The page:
Style is not something relegated to the rich, the young or the beautiful. Nor is it the sole dominion of TV’s main characters. Case in point, the very stylish Pizza Girl from ABC’s Monday drama October Road.
Quirky, artsy and creative — with a bunch of other adjectives on the side — Pizza Girl, played by Lindy Booth, dresses like someone who understands a lot more than the traditional mushroom and pepperoni topping choices, even though she isn’t important enough to garner an actual name.
After Sept. 11, Physical Phil (Jay Paulson) became a shut-in, and Pizza Girl began delivering him pizzas; now they’re an item.
“She’s very much like him,” costume designer Vicki Sanchez (Commander in Chief, Blow Out) says. “She is a creative, talented person who is bewildered by life and is trying to find her way. It’s clear that she’s got the talents and that as soon as she straightens out her problems … .”
It’s her artistic temperament that Sanchez wanted to reflect in her clothing.
“Because it’s a relationship show set in a smallish town in Massachusetts,” Sanchez says, “we wanted to give her the look of someone who lives in a small town — no Goth, no piercings.”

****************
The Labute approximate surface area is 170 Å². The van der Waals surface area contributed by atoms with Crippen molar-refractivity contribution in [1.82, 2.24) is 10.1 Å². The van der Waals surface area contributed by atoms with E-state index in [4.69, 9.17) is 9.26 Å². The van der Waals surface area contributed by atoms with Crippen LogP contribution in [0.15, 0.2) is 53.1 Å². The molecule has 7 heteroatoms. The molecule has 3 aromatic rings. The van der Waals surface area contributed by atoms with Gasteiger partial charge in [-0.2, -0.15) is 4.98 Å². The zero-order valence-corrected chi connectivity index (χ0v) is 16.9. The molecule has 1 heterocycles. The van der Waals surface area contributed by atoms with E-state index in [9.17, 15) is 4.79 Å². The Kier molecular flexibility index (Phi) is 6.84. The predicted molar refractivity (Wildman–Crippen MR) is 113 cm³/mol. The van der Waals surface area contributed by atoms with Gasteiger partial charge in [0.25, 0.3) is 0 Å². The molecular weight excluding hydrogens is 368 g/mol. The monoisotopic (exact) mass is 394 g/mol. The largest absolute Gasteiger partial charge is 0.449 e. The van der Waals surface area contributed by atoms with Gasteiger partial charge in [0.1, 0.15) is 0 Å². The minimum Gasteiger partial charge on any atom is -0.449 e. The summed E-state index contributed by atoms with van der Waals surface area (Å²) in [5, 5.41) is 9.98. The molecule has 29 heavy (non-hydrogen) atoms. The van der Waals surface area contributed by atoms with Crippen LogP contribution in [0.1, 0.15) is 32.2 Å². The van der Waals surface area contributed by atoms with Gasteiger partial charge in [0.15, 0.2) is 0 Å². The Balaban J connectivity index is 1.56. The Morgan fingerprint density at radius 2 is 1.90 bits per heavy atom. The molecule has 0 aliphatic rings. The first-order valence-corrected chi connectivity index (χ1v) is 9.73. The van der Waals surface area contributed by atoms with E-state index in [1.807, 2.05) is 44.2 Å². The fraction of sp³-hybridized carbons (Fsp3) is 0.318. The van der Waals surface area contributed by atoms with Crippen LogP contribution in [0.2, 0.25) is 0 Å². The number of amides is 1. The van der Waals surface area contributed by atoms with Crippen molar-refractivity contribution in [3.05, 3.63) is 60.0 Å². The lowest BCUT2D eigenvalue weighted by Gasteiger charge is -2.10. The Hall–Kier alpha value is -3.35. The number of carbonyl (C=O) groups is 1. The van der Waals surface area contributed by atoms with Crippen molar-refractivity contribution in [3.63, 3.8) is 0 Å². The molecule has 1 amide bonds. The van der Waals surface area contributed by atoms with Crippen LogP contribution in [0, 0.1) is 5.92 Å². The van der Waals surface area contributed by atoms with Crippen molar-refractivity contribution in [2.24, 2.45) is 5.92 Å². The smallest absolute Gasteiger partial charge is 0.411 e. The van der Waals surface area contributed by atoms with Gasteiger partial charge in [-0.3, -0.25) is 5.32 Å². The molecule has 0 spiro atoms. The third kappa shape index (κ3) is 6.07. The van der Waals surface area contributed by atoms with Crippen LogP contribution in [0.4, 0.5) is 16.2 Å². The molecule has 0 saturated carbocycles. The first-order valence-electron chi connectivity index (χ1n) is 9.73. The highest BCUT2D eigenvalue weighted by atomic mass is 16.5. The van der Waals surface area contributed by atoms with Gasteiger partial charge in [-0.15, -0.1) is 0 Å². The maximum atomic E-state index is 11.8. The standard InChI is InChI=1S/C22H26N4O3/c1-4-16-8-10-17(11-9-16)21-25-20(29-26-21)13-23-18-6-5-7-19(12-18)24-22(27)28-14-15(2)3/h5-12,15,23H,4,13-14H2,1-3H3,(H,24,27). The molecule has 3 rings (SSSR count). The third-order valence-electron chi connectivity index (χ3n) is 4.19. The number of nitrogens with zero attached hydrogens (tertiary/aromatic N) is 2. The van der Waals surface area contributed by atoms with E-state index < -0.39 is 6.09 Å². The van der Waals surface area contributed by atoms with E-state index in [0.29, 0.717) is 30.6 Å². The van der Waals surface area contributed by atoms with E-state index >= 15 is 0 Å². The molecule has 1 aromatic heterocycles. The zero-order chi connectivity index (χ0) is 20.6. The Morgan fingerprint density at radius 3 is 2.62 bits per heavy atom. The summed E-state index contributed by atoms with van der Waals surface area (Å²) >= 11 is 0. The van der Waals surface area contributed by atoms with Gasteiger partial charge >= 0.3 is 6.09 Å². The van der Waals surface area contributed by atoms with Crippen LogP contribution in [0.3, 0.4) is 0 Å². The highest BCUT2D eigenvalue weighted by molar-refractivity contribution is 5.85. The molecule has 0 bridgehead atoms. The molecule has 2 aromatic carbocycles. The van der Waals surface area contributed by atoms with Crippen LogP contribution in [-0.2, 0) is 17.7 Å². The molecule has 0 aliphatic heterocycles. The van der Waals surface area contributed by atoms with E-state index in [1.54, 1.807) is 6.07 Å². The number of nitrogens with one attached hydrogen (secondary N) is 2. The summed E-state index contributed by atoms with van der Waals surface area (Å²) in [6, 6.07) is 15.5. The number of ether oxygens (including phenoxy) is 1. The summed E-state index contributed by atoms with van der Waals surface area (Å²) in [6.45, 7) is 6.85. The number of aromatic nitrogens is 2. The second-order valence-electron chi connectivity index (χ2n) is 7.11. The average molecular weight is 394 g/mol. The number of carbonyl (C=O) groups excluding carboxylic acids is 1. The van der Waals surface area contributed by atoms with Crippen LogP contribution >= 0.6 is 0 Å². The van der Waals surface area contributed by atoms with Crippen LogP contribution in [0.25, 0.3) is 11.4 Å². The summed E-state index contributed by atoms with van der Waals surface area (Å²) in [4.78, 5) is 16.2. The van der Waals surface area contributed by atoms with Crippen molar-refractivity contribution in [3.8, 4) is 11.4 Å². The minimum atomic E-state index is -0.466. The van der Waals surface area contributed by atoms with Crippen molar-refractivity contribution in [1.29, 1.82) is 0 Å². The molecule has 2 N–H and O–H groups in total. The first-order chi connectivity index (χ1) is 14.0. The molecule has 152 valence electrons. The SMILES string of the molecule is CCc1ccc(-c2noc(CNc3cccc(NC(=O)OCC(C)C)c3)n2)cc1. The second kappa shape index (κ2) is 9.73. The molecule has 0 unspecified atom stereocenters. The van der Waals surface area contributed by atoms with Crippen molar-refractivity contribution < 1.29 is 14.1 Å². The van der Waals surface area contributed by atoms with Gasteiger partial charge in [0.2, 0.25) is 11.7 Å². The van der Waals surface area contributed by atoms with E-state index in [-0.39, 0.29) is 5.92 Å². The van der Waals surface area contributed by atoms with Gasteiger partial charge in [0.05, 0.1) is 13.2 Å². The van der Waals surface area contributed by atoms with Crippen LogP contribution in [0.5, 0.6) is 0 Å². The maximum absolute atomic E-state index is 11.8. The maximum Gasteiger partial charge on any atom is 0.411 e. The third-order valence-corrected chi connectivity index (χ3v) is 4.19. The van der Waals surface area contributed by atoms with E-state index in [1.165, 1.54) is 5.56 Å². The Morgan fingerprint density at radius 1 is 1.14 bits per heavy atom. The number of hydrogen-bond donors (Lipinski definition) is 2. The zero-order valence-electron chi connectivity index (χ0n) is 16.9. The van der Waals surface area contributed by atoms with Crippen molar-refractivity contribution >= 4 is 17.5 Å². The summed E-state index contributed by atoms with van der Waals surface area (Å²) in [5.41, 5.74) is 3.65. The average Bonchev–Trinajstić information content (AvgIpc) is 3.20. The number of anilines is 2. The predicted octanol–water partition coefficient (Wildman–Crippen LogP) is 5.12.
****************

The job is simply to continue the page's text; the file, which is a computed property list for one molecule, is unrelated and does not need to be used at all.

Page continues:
In fact, Sanchez, who won an Emmy Award for her work on the 1985 miniseries North and South, went in the opposite direction: Pizza Girl’s wardrobe is filled with cute, colorful little outfits — a creative optimist rather than an angst-ridden artist.
“We wanted her to appeal to a general audience rather than be off-putting,” Sanchez says.
To that end she discovered a new clothing line called Free People.
“It’s in all the malls, all of the department stores,” she adds. “I just about bought up everything in their line.”
The line suits Pizza Girl to a T. Funky retro dresses, blouses and skirts that have a hint of bohemia tempered by a smart fit. The line features everything you could ever want, from camisoles and tanks to outerwear and intimates (that’s underwear to you and me).
“It’s just the sweetest stuff you ever saw,” Sanchez says. “What a great, great line. Free People was our starting-off point for Pizza Girl.”
In a nod to intelligence, Sanchez has purposely kept Pizza Girl out of pants and jeans, so that it appears she’s taken some time dressing herself, something too few of us tend to do. So how do you replicate the style of a New England pizza delivery girl?
“Start with one piece, maybe a top,” says Sanchez, who is quick to warn that this is not a look for everyone. “Color and texture are really important. You should be drawn to it by the color and texture. Then, to make it more fun, add from there — some jewelry, funky hose, a pair of boots. Take all the steps but don’t get lost in the details — you’re building an entire look. Then, get yourself a full-length mirror and use it.”